Gavin Campbell, 1st Marquess of Breadalbane

From Wikipedia, the free encyclopedia
Jump to: navigation, search
The Most Honourable
The Marquess of Breadalbane
KG PC JP DL
Gavin Campbell, Vanity Fair, 1894-09-13.jpg
"The Queen's Lord Steward". Caricature by Spy published in Vanity Fair in 1894.
Lord Steward of the Household
In office
25 August 1892 – 21 June 1895
Monarch Victoria
Prime Minister William Ewart Gladstone
The Earl of Rosebery
Preceded by The Earl of Mount Edgcumbe
Succeeded by The Earl of Pembroke
Personal details
Born 9 April 1851
Fermoy, County Cork
Died 19 October 1922(1922-10-19) (aged 71)
Glasgow, Lanarkshire
Nationality British
Political party Liberal
Spouse(s) Lady Alma Graham (1854-1932)
Alma mater University of St Andrews

Gavin Campbell, 1st Marquess of Breadalbane KG, PC, JP, DL (9 April 1851 – 19 October 1922), styled Lord Glenorchy between 1862 and 1871 and known as The Earl of Breadalbane and Holland between 1871 and 1885, was a Scottish nobleman and Liberal politician.

Background and education[edit]

Campbell was born at Fermoy, County Cork, the eldest son of John Campbell, 6th Earl of Breadalbane and Holland, by Mary Theresa, daughter of John Edwards, of Dublin. He was educated at St Andrews. After his father succeeded in the earldom of Breadalbane and Holland in 1862, Campbell became known by the courtesy title Lord Glenorchy.[1] until he succeeded his father in the earldom in 1871.

Military and political career[edit]

Breadalbane served as a Lieutenant in the 4th Battalion, Argyll and Sutherland Highlanders from 1873 to 1874. He was later in the Shropshire Yeomanry, from entering as Sub-Lieutenant in 1877,[2] being promoted Lieutenant in 1882,[3] retiring as Captain in 1887.[4] From 1897 to 1910 he was Lieutenant-Colonel commanding the Highland Cyclist Battalion, of which he became Honorary Colonel in 1913,[4] and was an Aide-de-Camp to King Edward VII in 1903.[4]

As his earldom was a Scottish peerage it did not entitle him to an automatic seat in the House of Lords. However, in 1873 he was created Baron Breadalbane, of Kenmure in the County of Perth,[5] in the Peerage of the United Kingdom, which gave him a seat in the House of Lords. Already the same year he was appointed a Lord-in-Waiting in the Liberal administration of William Ewart Gladstone.[6] The Liberals fell from power in 1874[7] but returned to office in 1880, when Breadalbane was sworn of the Privy Council and appointed Treasurer of the Household by Gladstone,[8] a post he held until 1885.[9] The latter year he was created Earl of Ormelie, in the County of Caithness, and Marquess of Breadalbane, in the Peerage of the United Kingdom.[10]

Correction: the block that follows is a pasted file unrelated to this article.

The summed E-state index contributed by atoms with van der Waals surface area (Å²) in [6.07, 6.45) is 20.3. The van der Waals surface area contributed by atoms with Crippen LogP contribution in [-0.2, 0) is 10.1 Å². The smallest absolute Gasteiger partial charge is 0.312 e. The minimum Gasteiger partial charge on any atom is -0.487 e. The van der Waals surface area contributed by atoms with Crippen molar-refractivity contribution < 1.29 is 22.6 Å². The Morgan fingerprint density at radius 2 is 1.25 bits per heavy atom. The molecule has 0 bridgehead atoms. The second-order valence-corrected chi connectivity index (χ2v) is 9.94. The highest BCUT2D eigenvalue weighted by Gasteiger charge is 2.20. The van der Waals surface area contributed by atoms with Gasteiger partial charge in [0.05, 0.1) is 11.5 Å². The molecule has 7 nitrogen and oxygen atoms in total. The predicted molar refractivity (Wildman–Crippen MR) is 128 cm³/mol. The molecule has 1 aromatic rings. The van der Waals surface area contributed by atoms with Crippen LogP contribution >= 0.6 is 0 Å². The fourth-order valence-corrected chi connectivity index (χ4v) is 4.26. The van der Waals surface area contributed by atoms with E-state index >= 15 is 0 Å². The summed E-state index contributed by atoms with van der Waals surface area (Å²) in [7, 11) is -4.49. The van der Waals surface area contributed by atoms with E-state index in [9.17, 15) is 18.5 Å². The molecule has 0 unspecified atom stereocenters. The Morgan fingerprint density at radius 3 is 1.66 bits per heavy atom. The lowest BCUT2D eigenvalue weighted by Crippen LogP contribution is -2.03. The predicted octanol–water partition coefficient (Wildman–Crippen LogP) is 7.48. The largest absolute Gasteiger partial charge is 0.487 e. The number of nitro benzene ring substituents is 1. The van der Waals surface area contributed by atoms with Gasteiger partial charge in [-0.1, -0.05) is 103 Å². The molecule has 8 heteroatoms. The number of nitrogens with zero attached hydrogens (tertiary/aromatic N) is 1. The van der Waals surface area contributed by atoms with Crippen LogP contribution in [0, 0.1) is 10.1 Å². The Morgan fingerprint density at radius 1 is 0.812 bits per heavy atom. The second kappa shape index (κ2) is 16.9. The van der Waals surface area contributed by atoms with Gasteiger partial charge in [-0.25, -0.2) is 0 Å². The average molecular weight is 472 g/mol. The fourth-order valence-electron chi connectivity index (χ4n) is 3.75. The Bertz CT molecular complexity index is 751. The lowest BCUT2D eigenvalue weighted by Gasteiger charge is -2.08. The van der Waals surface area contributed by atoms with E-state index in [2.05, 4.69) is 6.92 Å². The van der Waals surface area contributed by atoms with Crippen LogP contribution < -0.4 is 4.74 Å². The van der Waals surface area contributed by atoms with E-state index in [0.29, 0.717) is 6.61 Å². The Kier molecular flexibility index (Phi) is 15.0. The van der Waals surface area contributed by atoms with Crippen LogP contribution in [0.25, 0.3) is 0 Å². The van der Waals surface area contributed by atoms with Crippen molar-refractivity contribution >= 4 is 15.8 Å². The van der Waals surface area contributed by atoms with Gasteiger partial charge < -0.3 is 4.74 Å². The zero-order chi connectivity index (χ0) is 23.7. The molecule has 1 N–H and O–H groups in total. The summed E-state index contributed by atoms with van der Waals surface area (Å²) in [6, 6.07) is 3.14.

Lord Breadalbane died not serve in Gladstone's brief 1886 administration, but once again held office as Lord Steward of the Household from 1892[11] to 1895, firstly under Gladstone and from 1894 under the premiership of Lord Rosebery. In 1894 he was appointed a Knight of the Garter.[12] He also served as Lord High Commissioner to the General Assembly of the Church of Scotland in 1893, 1894 and 1895 and as Lord Lieutenant of Argyllshire from 1914 until 1922 and was the last holder of the office of Keeper of the Privy Seal of Scotland, which he held from 1907[13] until his death in 1922.

He was a Knight of the Order of the Seraphim of Sweden and a Knight of Justice of the Order of St John of Jerusalem (KStJ),[14] and was awarded the silver medal of the Royal Humane Society. He was also a Brigadier-General of the Royal Company of Archers.

Personal life[edit]

Lord Breadalbane married Lady Alma Imogen Carlotta Leonore Graham, the youngest daughter of James Graham, 4th Duke of Montrose, in 1872. They had no children. He died at the Central Station Hotel in Glasgow in October 1922, aged 71, and was buried at Finlarig. The barony of Breadalbane, earldom of Ormelie and marquessate of Breadalbane became extinct on his death, while he was succeeded in his Scottish titles by his nephew, Iain Edward Herbert Campbell, 8th Earl of Breadalbane and Holland. The Marchioness of Breadalbane died in May 1932, aged 77.[1]

References[edit]

  1. ^ a b thepeerage.com Sir Gavin Campbell, 1st Marquess of Breadalbane
  2. ^ Gladstone, E.W. (1953). The Shropshire Yeomanry 1795-1945, The Story of a Volunteer Cavalry Regiment. The Whitethorn Press. p. 106. 
  3. ^ Gladstone, E.W. The Shropshire Yeomanry 1795-1945. p. 108. 
  4. ^ a b c Kelly's Handbook to the Titled, Landed and Official Classes, 1920. Kelly's. p. 247. 
  5. ^ The London Gazette: no. 23961. p. 1653. 25 March 1873.
  6. ^ The London Gazette: no. 23956. p. 1410. 7 March 1873.
  7. ^ The London Gazette: no. 24071. p. 1453. 3 March 1874.
  8. ^ The London Gazette: no. 24841. p. 3178. 10 July 1885.
  9. ^ The London Gazette: no. 25485. p. 3000. 30 June 1885.
  10. ^ The London Gazette: no. 25489. p. 3178. 10 July 1885.
  11. ^ The London Gazette: no. 26320. p. 2864. 4 May 1880.
  12. ^ The London Gazette: no. 26494. p. 1523. 13 March 1894.
  13. ^ The London Gazette: no. 27988. p. 481. 22 January 1907.
  14. ^ The London Gazette: no. 27330. p. 4469. 5 July 1901.

External links[edit]

Political offices
Preceded by
The Marquess of Huntly
Lord-in-Waiting
1873–1874
Succeeded by
The Earl of Dunmore
Preceded by
Lord Henry Thynne
Treasurer of the Household
1880–1885
Succeeded by
Viscount Folkestone
Preceded by
The Earl of Mount Edgcumbe
Lord Steward of the Household
1892–1895
Succeeded by
The Earl of Pembroke
Preceded by
The Earl of Leven
Keeper of the Privy Seal of Scotland
1907–1922
Succeeded by
Vacant
Honorary titles
Preceded by
The Duke of Argyll
Lord Lieutenant of Argyllshire
1914–1922
Succeeded by
The Duke of Argyll
Peerage of Scotland
Preceded by
John Alexander Gavin Campbell
Earl of Breadalbane
1871–1922
Succeeded by
Iain Edward Herbert Campbell
Peerage of the United Kingdom
New creation Baron Breadalbane
1873–1922
Extinct
Marquess of Breadalbane
1885–1922